NEW DELHI: Next time you walk into a McDonald’s branded outlet in a city in North or East India, you could actually be biting into a genuine McDonald’s burger with the global fast-food giant set to settle its long-drawn dispute with its estranged Indian partner Vikram Bakshi. The US burger chain is set to secure full control of the operations of around 165 outlets in North and East India that are currently being run by Bakshi’s Connaught Plaza Restaurants (CPRL), sources said.
“The handover process is in progress. McDonald’s will look to renovate and refurbish the outlets and rework the supply chain,” said a senior industry executive aware of the development.
TOI had reported in December that McDonald’s had resumed talks with Bakshi for a possible out-of-court settlement. Both partners on Monday confirmed the same to the National Company Law Appellate Tribunal (NCLAT).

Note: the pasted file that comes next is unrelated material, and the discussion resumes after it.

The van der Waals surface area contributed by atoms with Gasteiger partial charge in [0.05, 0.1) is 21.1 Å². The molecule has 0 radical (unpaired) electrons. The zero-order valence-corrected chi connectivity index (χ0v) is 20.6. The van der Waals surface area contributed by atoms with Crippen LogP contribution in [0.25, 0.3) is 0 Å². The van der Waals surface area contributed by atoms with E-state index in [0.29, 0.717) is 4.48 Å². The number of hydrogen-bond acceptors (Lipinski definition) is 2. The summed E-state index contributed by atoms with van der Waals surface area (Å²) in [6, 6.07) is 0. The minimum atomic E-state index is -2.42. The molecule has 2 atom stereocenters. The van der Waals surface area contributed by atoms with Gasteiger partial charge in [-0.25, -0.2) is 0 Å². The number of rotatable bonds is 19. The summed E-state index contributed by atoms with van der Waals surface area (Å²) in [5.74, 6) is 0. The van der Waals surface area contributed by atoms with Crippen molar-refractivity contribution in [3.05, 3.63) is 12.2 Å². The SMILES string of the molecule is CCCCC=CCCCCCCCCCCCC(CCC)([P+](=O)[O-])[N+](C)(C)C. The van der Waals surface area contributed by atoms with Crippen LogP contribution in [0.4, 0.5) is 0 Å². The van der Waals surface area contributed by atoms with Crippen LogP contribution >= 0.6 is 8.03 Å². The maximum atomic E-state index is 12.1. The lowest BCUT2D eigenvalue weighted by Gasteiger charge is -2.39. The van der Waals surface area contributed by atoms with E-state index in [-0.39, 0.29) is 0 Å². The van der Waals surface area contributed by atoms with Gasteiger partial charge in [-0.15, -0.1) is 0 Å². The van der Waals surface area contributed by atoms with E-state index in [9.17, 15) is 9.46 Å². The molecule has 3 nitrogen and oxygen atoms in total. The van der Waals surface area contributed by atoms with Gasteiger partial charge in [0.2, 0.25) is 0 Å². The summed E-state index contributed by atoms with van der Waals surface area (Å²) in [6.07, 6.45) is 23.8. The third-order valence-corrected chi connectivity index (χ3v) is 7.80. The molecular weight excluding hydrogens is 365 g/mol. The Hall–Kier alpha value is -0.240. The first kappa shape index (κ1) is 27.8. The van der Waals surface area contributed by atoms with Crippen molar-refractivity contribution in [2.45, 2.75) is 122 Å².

“As has been reported, both shareholders are pursuing a settlement and I am sure you can appreciate, details of which cannot be shared at this stage,” Bakshi told TOI on Tuesday.
When contacted, a global McDonald’s spokesperson told TOI in an email, “We do not have any details to share at this point. We have just informed the courts that a settlement is progressing.”
The partnership between McDonald’s and Bakshi, which led to the birth of CPRL, was signed in 1995 for a period of 25 years. Trouble between the two partners was sparked off by McDonald’s trying to buy out Bakshi’s 50% stake in CPRL in 2008.
Things went further downhill in 2013 when McDonald’s accused Bakshi of financial mismanagement and voted against his re-election as the MD of CPRL. Subsequently, Bakshi approached the National Company Law Tribunal (NCLT), which reinstated him as the MD of CPRL in 2017.
Source: John Sarkar | TNN |